This article has been republished for exclusive use by The Grey Muzzle Organization with the permission of original author, Devin Morrissey.
From treats to toys, we spend a lifetime spoiling our pups. When they’re happy, we’re happy. As they age, the same treats and toys might not be the best thing for them. There are a lot of ways to spoil an aging dog, from treats to keep them healthier to accessories to aid their declining mobility.
Your dog’s bed is the best place to start. Aging dogs are likely to experience arthritis, joint pain, muscle loss and a variety of aches from old injuries. An orthopedic dog bed typically offers more cushion than a regular bed, which is ideal for cradling and supporting older bodies. If your dog is thin, an orthopedic bed can pull double duty by supporting non-padded body frames. A lot of orthopedic beds are made out of memory foam, and if you want to get really fancy you can even get them heated.
When your dog has spent his lifetime going on outdoor adventures with you, it’s hard to leave them at home. They might not be able to run and hike the same way and may get worn out faster. Luckily, hiking is good for mobility – even in senior dogs. Combat fatigue or joint pain by taking shorter treks or doing trails that loop instead of long hikes out and back. Avoid the heat of the day, and make sure to bring plenty of water for the both of you. Go prepared with a method of carrying your dog back should it become necessary. Bring a dog harness, backpack carrier, pooch pouch, or a hoodie with a kangaroo pouch. Once you get to the point where hiking isn’t an option anymore, take your dog on car rides or to different parks to keep their love for adventure engaged.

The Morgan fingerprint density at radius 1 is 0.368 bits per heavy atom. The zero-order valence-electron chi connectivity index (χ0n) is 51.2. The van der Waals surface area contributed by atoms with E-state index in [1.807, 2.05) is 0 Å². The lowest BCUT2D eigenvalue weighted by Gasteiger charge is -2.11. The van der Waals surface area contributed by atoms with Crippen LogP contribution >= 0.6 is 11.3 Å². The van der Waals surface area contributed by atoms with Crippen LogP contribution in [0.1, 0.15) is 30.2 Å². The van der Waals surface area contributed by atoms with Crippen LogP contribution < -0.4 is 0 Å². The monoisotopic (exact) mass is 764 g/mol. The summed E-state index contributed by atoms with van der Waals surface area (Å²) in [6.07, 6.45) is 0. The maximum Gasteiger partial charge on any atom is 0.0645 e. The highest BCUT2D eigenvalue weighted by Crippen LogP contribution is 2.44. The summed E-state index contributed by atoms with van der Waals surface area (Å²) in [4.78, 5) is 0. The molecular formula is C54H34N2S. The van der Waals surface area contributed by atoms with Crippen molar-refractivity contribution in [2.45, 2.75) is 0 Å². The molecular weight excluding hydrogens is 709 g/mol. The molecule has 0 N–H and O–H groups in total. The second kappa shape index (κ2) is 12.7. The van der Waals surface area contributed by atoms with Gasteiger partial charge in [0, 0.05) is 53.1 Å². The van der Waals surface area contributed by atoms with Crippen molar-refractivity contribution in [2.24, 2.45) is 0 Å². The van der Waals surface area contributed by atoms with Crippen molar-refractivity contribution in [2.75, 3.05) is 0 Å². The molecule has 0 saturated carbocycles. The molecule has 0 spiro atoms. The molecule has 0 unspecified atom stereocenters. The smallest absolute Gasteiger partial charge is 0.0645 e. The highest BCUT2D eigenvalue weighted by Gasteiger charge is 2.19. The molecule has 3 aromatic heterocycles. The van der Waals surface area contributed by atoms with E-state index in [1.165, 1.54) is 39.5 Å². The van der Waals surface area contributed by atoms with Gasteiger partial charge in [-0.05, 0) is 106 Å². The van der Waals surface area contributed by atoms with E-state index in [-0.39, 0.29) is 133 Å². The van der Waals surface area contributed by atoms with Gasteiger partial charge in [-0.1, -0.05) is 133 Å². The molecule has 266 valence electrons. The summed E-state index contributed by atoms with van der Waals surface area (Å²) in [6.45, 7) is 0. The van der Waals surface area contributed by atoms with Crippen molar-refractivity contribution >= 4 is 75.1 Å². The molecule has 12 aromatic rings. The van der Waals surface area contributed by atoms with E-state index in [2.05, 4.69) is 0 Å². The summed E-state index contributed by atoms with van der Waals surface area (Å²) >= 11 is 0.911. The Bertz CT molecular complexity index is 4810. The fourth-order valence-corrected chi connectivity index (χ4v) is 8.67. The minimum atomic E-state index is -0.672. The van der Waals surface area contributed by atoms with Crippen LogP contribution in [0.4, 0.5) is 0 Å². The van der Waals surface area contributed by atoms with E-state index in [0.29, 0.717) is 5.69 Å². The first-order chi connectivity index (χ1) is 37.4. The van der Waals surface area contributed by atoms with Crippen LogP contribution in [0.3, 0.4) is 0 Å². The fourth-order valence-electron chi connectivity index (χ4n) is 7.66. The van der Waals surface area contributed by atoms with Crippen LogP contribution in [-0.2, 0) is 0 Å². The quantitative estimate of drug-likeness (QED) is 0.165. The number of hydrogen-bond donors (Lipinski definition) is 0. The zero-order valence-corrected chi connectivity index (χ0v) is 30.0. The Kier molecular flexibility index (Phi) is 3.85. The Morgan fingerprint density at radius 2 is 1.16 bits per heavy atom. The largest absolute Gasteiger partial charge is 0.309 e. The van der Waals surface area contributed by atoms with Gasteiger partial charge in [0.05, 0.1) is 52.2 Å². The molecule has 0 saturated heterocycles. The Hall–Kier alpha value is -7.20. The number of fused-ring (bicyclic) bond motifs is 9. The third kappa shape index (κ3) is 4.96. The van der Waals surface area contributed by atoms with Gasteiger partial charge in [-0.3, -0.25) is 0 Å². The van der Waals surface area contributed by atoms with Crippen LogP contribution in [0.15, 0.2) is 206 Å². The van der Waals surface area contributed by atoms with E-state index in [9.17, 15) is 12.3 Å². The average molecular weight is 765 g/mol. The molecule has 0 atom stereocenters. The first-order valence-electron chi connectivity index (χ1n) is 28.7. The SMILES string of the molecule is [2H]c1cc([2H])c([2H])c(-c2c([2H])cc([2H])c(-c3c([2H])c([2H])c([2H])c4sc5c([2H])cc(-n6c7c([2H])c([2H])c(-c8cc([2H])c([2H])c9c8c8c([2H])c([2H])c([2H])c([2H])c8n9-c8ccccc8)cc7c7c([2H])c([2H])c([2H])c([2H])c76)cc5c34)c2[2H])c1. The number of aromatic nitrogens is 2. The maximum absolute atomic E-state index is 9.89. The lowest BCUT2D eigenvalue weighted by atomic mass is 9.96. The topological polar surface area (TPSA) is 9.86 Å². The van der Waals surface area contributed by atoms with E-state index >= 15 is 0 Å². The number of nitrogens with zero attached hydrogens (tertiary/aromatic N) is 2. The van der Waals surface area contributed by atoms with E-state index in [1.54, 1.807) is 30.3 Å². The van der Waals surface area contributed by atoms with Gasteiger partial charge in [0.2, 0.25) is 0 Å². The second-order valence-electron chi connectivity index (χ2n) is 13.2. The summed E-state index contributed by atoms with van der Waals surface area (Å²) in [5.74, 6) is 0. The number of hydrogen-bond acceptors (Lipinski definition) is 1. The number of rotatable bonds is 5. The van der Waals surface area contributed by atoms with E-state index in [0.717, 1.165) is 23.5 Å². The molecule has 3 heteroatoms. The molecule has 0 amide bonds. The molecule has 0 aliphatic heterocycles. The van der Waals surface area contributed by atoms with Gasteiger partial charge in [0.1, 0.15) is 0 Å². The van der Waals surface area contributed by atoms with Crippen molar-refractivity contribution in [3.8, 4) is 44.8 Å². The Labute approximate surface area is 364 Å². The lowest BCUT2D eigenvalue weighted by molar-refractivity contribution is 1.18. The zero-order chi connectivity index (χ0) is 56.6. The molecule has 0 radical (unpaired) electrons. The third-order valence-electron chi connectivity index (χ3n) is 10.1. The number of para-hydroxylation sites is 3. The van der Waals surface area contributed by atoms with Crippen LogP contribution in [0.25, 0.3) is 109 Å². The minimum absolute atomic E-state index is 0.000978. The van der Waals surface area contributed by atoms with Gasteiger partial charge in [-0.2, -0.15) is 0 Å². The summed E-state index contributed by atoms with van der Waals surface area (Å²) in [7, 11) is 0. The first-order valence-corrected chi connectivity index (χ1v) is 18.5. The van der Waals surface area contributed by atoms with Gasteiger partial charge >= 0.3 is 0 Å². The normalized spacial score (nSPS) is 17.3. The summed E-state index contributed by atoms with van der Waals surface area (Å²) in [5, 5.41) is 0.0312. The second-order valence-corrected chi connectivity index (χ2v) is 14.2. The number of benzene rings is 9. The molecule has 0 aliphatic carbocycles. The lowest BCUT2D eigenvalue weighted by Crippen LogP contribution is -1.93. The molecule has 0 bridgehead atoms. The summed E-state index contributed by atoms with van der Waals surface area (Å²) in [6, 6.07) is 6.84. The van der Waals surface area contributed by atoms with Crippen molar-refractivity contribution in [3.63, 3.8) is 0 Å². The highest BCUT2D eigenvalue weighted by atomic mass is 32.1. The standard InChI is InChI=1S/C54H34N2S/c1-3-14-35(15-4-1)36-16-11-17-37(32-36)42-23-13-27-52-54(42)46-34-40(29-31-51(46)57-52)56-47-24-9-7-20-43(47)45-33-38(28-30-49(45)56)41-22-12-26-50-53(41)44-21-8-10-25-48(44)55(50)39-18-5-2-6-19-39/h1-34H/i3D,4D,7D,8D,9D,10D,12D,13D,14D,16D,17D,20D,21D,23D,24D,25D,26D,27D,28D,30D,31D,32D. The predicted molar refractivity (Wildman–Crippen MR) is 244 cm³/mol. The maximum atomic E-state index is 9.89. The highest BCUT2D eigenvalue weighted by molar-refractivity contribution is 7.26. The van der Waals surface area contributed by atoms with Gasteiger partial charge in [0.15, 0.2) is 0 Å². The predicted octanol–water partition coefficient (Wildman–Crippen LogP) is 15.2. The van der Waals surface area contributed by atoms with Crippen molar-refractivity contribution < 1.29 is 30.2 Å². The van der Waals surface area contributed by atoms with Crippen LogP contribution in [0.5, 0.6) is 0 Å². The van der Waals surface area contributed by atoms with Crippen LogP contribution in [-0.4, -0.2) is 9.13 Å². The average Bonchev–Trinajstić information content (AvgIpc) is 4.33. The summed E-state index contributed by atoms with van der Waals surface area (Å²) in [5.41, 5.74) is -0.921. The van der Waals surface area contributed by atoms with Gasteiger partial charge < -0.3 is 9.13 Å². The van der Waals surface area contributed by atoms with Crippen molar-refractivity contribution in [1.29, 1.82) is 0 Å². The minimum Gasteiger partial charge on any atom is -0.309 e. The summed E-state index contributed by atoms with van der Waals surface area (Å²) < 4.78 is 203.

You like getting massages — your pup probably will, too. Make grooming days less about trimming claws and more about the kind of pampering that helps them feel like a pup again. Massages can help work through specific pains your dog might be experiencing, increase circulation and even help keep your dog limber for adventuring. If you’re taking your dog to the groomers, make sure they accommodate him by giving him a padded surface to rest on. Groomers can also help dogs who might not be able to tend to certain areas of their bodies anymore due to declining flexibility, so have them keep an eye out for rough spots of skin, matted fur or other trouble areas. If your dog’s skin gets more sensitive with age, give the groomer a head’s up so they can use a softer brush.
Aging might make your best pal’s day-to-day life a little less comfortable, but you can combat that with a handful of little treats and changes that keep him sleeping next to you in bed, or indulging in treats. Stairs or ramps can help your dog get to his favorite spots to lounge. Treats formulated specifically for joint, eye or bladder health. For dogs who have trouble bending over or back pain, a raised water and food bowl brings their food and water up to their mouth level and makes eating and drinking more comfortable. Puzzle toys or interactive toys can help keep them engaged.
Having a senior dog is no different from having any other dog — their needs might be a little different, but every dog is different anyway. Your knowledge of their likes and habits will help you tailor their care and treats to keep them happier, healthier and leading a full life for years to come.